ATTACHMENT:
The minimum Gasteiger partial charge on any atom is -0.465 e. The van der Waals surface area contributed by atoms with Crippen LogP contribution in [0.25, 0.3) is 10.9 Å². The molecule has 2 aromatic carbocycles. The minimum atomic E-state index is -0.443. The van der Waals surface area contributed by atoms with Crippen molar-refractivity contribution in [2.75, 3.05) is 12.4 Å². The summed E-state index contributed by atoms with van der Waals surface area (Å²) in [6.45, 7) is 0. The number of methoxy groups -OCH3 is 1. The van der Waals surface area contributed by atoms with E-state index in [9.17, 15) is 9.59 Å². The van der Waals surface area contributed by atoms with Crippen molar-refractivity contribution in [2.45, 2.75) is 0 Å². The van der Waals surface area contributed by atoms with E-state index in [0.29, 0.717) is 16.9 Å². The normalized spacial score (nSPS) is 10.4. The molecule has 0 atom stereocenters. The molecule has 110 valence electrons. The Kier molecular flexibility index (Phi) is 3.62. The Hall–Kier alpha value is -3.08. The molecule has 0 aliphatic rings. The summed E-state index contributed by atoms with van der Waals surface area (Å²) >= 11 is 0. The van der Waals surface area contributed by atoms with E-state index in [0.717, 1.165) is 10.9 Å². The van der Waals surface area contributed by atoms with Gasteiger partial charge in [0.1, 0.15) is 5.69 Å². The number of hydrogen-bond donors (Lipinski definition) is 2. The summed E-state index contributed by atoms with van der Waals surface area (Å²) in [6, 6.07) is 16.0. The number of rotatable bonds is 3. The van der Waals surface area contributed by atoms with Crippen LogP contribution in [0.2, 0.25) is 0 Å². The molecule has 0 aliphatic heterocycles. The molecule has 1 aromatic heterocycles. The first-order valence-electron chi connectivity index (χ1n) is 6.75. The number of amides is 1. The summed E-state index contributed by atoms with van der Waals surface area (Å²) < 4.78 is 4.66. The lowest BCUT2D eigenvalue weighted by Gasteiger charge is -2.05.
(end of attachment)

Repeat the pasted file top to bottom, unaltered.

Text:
The minimum Gasteiger partial charge on any atom is -0.465 e. The van der Waals surface area contributed by atoms with Crippen LogP contribution in [0.25, 0.3) is 10.9 Å². The molecule has 2 aromatic carbocycles. The minimum atomic E-state index is -0.443. The van der Waals surface area contributed by atoms with Crippen molar-refractivity contribution in [2.75, 3.05) is 12.4 Å². The summed E-state index contributed by atoms with van der Waals surface area (Å²) in [6.45, 7) is 0. The number of methoxy groups -OCH3 is 1. The van der Waals surface area contributed by atoms with E-state index in [9.17, 15) is 9.59 Å². The van der Waals surface area contributed by atoms with Crippen molar-refractivity contribution in [2.45, 2.75) is 0 Å². The van der Waals surface area contributed by atoms with E-state index in [0.29, 0.717) is 16.9 Å². The normalized spacial score (nSPS) is 10.4. The molecule has 0 atom stereocenters. The molecule has 110 valence electrons. The Kier molecular flexibility index (Phi) is 3.62. The Hall–Kier alpha value is -3.08. The molecule has 0 aliphatic rings. The summed E-state index contributed by atoms with van der Waals surface area (Å²) >= 11 is 0. The van der Waals surface area contributed by atoms with E-state index in [0.717, 1.165) is 10.9 Å². The van der Waals surface area contributed by atoms with Gasteiger partial charge in [0.1, 0.15) is 5.69 Å². The number of hydrogen-bond donors (Lipinski definition) is 2. The summed E-state index contributed by atoms with van der Waals surface area (Å²) in [6, 6.07) is 16.0. The number of rotatable bonds is 3. The van der Waals surface area contributed by atoms with Crippen LogP contribution in [0.2, 0.25) is 0 Å². The molecule has 0 aliphatic heterocycles. The molecule has 1 aromatic heterocycles. The first-order valence-electron chi connectivity index (χ1n) is 6.75. The number of amides is 1. The summed E-state index contributed by atoms with van der Waals surface area (Å²) < 4.78 is 4.66. The lowest BCUT2D eigenvalue weighted by Gasteiger charge is -2.05.